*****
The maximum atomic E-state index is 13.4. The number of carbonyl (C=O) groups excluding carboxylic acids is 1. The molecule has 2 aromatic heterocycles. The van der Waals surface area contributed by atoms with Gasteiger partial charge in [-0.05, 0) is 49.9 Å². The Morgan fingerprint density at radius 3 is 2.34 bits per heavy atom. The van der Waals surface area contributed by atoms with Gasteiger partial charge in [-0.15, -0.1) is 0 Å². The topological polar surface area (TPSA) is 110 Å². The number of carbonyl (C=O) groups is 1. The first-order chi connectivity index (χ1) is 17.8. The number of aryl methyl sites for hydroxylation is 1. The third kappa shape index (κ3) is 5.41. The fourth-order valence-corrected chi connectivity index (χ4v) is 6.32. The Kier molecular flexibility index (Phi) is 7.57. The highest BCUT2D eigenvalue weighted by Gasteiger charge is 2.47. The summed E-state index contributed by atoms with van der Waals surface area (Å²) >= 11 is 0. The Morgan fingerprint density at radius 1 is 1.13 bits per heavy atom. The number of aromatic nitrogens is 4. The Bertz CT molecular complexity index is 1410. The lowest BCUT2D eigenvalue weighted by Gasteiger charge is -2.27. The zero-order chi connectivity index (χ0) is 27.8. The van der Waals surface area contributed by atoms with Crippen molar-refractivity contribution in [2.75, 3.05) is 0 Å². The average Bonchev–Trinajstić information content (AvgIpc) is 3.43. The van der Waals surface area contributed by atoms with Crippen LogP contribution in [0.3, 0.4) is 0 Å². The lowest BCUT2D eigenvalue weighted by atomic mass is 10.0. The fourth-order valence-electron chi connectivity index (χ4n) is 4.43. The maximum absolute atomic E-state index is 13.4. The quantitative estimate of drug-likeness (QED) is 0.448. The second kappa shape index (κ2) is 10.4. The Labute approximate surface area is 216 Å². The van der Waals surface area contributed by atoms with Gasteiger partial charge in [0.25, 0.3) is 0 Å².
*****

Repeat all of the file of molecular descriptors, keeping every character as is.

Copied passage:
The maximum atomic E-state index is 13.4. The number of carbonyl (C=O) groups excluding carboxylic acids is 1. The molecule has 2 aromatic heterocycles. The van der Waals surface area contributed by atoms with Gasteiger partial charge in [-0.05, 0) is 49.9 Å². The Morgan fingerprint density at radius 3 is 2.34 bits per heavy atom. The van der Waals surface area contributed by atoms with Gasteiger partial charge in [-0.15, -0.1) is 0 Å². The topological polar surface area (TPSA) is 110 Å². The number of carbonyl (C=O) groups is 1. The first-order chi connectivity index (χ1) is 17.8. The number of aryl methyl sites for hydroxylation is 1. The third kappa shape index (κ3) is 5.41. The fourth-order valence-corrected chi connectivity index (χ4v) is 6.32. The Kier molecular flexibility index (Phi) is 7.57. The highest BCUT2D eigenvalue weighted by Gasteiger charge is 2.47. The summed E-state index contributed by atoms with van der Waals surface area (Å²) >= 11 is 0. The Morgan fingerprint density at radius 1 is 1.13 bits per heavy atom. The number of aromatic nitrogens is 4. The Bertz CT molecular complexity index is 1410. The lowest BCUT2D eigenvalue weighted by Gasteiger charge is -2.27. The zero-order chi connectivity index (χ0) is 27.8. The van der Waals surface area contributed by atoms with Crippen molar-refractivity contribution in [2.75, 3.05) is 0 Å². The average Bonchev–Trinajstić information content (AvgIpc) is 3.43. The van der Waals surface area contributed by atoms with Crippen LogP contribution in [0.3, 0.4) is 0 Å². The lowest BCUT2D eigenvalue weighted by atomic mass is 10.0. The fourth-order valence-electron chi connectivity index (χ4n) is 4.43. The maximum absolute atomic E-state index is 13.4. The quantitative estimate of drug-likeness (QED) is 0.448. The second kappa shape index (κ2) is 10.4. The Labute approximate surface area is 216 Å². The van der Waals surface area contributed by atoms with Gasteiger partial charge in [0.25, 0.3) is 0 Å².